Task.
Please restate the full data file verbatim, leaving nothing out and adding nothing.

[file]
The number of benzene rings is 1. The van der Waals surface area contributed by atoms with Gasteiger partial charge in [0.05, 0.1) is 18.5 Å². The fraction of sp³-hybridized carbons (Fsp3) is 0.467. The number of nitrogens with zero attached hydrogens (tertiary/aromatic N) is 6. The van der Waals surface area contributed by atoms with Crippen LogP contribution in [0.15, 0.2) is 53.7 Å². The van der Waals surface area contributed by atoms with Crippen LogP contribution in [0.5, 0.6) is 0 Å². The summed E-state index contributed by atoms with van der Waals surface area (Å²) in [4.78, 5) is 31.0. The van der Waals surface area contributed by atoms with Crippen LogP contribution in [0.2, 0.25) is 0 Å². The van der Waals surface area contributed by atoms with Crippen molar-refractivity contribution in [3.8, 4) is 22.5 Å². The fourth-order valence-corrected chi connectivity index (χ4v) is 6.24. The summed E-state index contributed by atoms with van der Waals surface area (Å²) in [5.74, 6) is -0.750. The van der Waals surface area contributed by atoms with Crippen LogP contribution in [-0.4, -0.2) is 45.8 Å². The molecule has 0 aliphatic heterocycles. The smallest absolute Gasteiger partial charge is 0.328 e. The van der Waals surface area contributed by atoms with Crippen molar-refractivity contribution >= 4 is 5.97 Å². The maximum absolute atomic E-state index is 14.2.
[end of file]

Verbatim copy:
The number of benzene rings is 1. The van der Waals surface area contributed by atoms with Gasteiger partial charge in [0.05, 0.1) is 18.5 Å². The fraction of sp³-hybridized carbons (Fsp3) is 0.467. The number of nitrogens with zero attached hydrogens (tertiary/aromatic N) is 6. The van der Waals surface area contributed by atoms with Crippen LogP contribution in [0.15, 0.2) is 53.7 Å². The van der Waals surface area contributed by atoms with Crippen LogP contribution in [0.5, 0.6) is 0 Å². The summed E-state index contributed by atoms with van der Waals surface area (Å²) in [4.78, 5) is 31.0. The van der Waals surface area contributed by atoms with Crippen LogP contribution in [0.2, 0.25) is 0 Å². The van der Waals surface area contributed by atoms with Crippen molar-refractivity contribution in [3.8, 4) is 22.5 Å². The fourth-order valence-corrected chi connectivity index (χ4v) is 6.24. The summed E-state index contributed by atoms with van der Waals surface area (Å²) in [5.74, 6) is -0.750. The van der Waals surface area contributed by atoms with Crippen LogP contribution in [-0.4, -0.2) is 45.8 Å². The molecule has 0 aliphatic heterocycles. The smallest absolute Gasteiger partial charge is 0.328 e. The van der Waals surface area contributed by atoms with Crippen molar-refractivity contribution >= 4 is 5.97 Å². The maximum absolute atomic E-state index is 14.2.